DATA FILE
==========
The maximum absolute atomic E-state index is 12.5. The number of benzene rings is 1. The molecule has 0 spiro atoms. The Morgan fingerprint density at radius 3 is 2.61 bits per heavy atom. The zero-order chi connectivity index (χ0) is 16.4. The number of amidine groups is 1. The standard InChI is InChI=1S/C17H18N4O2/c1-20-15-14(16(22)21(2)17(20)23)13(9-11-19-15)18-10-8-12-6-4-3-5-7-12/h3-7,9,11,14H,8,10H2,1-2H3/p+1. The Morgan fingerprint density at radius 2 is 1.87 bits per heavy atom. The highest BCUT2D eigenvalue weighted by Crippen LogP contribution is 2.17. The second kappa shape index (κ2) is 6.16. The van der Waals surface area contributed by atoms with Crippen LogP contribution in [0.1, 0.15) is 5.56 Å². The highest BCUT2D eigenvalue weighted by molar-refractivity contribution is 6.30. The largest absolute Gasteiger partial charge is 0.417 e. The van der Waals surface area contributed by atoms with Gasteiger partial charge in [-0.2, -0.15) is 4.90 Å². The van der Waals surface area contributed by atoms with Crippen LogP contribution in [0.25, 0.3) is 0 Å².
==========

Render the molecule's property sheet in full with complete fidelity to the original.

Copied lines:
The maximum absolute atomic E-state index is 12.5. The number of benzene rings is 1. The molecule has 0 spiro atoms. The Morgan fingerprint density at radius 3 is 2.61 bits per heavy atom. The zero-order chi connectivity index (χ0) is 16.4. The number of amidine groups is 1. The standard InChI is InChI=1S/C17H18N4O2/c1-20-15-14(16(22)21(2)17(20)23)13(9-11-19-15)18-10-8-12-6-4-3-5-7-12/h3-7,9,11,14H,8,10H2,1-2H3/p+1. The Morgan fingerprint density at radius 2 is 1.87 bits per heavy atom. The highest BCUT2D eigenvalue weighted by Crippen LogP contribution is 2.17. The second kappa shape index (κ2) is 6.16. The van der Waals surface area contributed by atoms with Crippen LogP contribution in [0.1, 0.15) is 5.56 Å². The highest BCUT2D eigenvalue weighted by molar-refractivity contribution is 6.30. The largest absolute Gasteiger partial charge is 0.417 e. The van der Waals surface area contributed by atoms with Gasteiger partial charge in [-0.2, -0.15) is 4.90 Å². The van der Waals surface area contributed by atoms with Crippen LogP contribution in [0.25, 0.3) is 0 Å².